Sibanye wants to tap green metals boom as gold deals lack value


Sibanye CEO Neal Froneman says it's currently very difficult to find value in the gold sector. So, the company's immediate priority is to expand in battery metals.  Photo: Waldo Swiegers/Bloomberg via Getty Images


Sibanye CEO Neal Froneman says it’s currently very difficult to find value in the gold sector. So, the company’s immediate priority is to expand in battery metals. Photo: Waldo Swiegers/Bloomberg via Getty Images

Sibanye Stillwater’s dealmaking boss said the precious metal
miner’s immediate priority is to expand in battery metals rather than gold.

Some of the biggest mining companies are expanding into or
eying commodities tied to the green revolution, such as metals used in
electric-vehicle batteries. Already this year, Johannesburg-based Sibanye
struck deals to buy a nickel hydrometallurgical processing facility in France
and acquire a stake in the owner of a lithium project in Finland.

That marked Sibanye’s first foray into battery metals as CEO
Neal Froneman looks to grow and diversify the company. The CEO has already
transformed Sibanye from a gold miner focused on South Africa to a giant in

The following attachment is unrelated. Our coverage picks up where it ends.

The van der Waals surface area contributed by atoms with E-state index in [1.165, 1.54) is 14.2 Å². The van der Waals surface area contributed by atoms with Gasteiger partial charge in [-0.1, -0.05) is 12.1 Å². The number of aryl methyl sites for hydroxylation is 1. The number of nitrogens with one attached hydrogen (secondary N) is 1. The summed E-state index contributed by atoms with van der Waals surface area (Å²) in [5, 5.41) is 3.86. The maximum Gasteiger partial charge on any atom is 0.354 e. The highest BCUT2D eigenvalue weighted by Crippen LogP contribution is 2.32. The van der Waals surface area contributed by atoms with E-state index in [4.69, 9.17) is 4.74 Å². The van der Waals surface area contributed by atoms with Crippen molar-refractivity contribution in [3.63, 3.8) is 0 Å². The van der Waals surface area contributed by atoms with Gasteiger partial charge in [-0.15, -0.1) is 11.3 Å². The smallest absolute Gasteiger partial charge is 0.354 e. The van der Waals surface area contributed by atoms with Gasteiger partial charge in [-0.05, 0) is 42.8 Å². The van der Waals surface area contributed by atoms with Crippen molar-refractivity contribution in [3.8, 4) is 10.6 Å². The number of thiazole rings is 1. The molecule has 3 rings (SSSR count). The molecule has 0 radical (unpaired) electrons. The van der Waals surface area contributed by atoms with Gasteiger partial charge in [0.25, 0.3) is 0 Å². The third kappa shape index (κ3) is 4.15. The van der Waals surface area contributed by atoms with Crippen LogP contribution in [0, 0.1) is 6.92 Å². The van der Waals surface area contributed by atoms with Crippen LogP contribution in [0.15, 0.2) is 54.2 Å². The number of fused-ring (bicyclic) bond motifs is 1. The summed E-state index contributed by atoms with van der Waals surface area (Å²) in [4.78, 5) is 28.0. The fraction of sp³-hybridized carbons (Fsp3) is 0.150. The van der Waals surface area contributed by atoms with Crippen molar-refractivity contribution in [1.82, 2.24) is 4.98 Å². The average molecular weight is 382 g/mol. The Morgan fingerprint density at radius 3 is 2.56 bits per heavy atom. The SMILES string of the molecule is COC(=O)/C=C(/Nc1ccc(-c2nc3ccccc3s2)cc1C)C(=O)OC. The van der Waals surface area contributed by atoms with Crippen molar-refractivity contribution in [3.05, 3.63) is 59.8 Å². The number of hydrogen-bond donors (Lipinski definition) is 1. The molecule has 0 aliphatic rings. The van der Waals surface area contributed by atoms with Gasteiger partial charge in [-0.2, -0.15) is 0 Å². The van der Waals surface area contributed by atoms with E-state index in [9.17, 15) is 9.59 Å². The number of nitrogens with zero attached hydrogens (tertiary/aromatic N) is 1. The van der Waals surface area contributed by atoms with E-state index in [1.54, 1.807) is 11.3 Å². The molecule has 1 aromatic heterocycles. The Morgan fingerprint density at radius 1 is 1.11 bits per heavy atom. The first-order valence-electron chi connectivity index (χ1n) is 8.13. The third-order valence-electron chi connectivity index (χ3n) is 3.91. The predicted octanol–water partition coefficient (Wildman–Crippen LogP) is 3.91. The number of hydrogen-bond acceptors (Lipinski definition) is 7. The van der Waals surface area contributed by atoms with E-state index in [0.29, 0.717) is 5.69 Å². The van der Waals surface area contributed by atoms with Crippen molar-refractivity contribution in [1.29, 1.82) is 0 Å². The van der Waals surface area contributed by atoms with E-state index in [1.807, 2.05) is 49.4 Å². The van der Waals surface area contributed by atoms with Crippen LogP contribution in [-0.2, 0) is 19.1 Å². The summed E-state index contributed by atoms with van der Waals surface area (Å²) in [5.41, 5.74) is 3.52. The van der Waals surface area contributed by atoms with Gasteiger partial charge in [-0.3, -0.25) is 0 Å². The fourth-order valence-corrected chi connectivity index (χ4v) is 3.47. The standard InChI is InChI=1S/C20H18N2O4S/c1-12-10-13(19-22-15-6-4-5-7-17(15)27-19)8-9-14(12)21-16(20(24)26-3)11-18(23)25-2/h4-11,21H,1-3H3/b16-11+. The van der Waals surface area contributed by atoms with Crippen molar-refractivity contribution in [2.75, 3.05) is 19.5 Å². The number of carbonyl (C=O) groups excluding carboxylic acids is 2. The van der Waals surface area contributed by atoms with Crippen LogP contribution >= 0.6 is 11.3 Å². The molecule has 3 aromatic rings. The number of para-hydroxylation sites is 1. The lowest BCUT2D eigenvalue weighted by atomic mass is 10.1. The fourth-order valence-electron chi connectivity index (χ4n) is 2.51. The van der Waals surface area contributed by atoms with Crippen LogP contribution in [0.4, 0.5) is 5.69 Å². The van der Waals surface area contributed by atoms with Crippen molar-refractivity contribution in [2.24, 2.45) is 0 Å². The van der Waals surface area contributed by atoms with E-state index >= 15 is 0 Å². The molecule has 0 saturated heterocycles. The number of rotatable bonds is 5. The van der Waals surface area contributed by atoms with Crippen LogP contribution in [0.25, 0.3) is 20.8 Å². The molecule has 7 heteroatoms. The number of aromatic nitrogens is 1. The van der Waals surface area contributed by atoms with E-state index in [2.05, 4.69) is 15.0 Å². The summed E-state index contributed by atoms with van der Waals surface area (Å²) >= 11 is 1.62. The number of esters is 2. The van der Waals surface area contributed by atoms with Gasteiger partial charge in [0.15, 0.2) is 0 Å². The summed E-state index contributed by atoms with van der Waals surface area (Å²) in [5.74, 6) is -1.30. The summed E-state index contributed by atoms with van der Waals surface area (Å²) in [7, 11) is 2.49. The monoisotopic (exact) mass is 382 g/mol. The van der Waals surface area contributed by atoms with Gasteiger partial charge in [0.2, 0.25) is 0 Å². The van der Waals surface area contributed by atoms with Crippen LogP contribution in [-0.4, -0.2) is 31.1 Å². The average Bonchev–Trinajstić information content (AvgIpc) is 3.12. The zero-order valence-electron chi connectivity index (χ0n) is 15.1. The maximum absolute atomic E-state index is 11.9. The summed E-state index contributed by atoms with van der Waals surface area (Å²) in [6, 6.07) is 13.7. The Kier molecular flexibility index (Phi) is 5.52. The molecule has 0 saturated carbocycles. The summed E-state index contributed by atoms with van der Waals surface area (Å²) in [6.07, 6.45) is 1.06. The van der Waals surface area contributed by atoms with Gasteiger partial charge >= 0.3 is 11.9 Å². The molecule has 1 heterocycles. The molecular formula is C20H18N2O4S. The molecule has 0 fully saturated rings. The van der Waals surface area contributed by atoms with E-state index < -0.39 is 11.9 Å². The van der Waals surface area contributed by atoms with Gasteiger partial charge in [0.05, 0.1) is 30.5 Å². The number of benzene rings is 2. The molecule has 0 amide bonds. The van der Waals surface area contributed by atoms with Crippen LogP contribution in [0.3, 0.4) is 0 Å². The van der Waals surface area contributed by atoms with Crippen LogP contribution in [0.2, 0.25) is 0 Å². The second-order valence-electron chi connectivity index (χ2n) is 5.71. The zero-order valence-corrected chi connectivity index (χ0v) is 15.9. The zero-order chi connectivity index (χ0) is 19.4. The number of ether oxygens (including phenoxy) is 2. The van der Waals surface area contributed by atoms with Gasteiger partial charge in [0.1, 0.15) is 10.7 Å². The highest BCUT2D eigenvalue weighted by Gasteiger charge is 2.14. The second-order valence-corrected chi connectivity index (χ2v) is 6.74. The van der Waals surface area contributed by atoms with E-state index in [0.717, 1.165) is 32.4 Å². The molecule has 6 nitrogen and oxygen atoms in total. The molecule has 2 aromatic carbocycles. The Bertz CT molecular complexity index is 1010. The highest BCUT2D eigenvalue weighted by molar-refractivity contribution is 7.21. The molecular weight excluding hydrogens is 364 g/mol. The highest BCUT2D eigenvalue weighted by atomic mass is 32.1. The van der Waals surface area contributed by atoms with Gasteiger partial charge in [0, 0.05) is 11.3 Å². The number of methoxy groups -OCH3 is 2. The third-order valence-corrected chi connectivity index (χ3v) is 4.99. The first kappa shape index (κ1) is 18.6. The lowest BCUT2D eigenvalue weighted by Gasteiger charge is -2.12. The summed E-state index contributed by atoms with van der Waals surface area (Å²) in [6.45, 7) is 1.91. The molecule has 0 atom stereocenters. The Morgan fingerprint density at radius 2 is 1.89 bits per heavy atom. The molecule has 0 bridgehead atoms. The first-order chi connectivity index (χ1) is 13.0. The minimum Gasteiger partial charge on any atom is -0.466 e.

platinum-group metals by expanding at home and in the U.S.

“At the moment it’s very difficult to find value in the
gold sector,” he said on an investor call on Thursday. “I don’t see
the gold price doubling or tripling, but I see battery metals doing that in the
not-too-distant future.”

Sibanye is still interesting in expanding its gold business
in the long term, Froneman said. Earlier this year, he said he was prepared to
spend as much as $5 billion on gold assets with an annual output of more than 1
million ounces.

The company is also weighing options to develop uranium
projects at its Beatrix West and Cooke assets in South Africa, where it sees
gold output gradually declining from 2025 as commercially viable reserves
dwindle.

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